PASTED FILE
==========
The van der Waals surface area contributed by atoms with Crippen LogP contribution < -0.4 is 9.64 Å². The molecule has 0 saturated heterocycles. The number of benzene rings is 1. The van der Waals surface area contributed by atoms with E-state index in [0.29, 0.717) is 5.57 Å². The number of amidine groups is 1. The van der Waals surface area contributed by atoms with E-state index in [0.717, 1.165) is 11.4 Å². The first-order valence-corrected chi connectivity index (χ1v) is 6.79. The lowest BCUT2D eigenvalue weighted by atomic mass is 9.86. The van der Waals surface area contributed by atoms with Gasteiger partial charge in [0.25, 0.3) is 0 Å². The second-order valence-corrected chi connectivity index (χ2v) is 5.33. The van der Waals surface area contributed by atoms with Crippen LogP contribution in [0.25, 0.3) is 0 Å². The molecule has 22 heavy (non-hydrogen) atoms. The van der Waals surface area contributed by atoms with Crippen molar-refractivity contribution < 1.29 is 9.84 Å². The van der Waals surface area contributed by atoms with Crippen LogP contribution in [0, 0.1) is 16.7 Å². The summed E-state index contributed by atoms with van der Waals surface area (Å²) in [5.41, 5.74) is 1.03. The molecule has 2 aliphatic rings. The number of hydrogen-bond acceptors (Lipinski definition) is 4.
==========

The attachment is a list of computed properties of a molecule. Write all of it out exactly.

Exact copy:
The van der Waals surface area contributed by atoms with Crippen LogP contribution < -0.4 is 9.64 Å². The molecule has 0 saturated heterocycles. The number of benzene rings is 1. The van der Waals surface area contributed by atoms with E-state index in [0.29, 0.717) is 5.57 Å². The number of amidine groups is 1. The van der Waals surface area contributed by atoms with E-state index in [0.717, 1.165) is 11.4 Å². The first-order valence-corrected chi connectivity index (χ1v) is 6.79. The lowest BCUT2D eigenvalue weighted by atomic mass is 9.86. The van der Waals surface area contributed by atoms with Gasteiger partial charge in [0.25, 0.3) is 0 Å². The second-order valence-corrected chi connectivity index (χ2v) is 5.33. The van der Waals surface area contributed by atoms with Crippen LogP contribution in [0.25, 0.3) is 0 Å². The molecule has 22 heavy (non-hydrogen) atoms. The van der Waals surface area contributed by atoms with Crippen molar-refractivity contribution < 1.29 is 9.84 Å². The van der Waals surface area contributed by atoms with Crippen LogP contribution in [0, 0.1) is 16.7 Å². The summed E-state index contributed by atoms with van der Waals surface area (Å²) in [5.41, 5.74) is 1.03. The molecule has 2 aliphatic rings. The number of hydrogen-bond acceptors (Lipinski definition) is 4.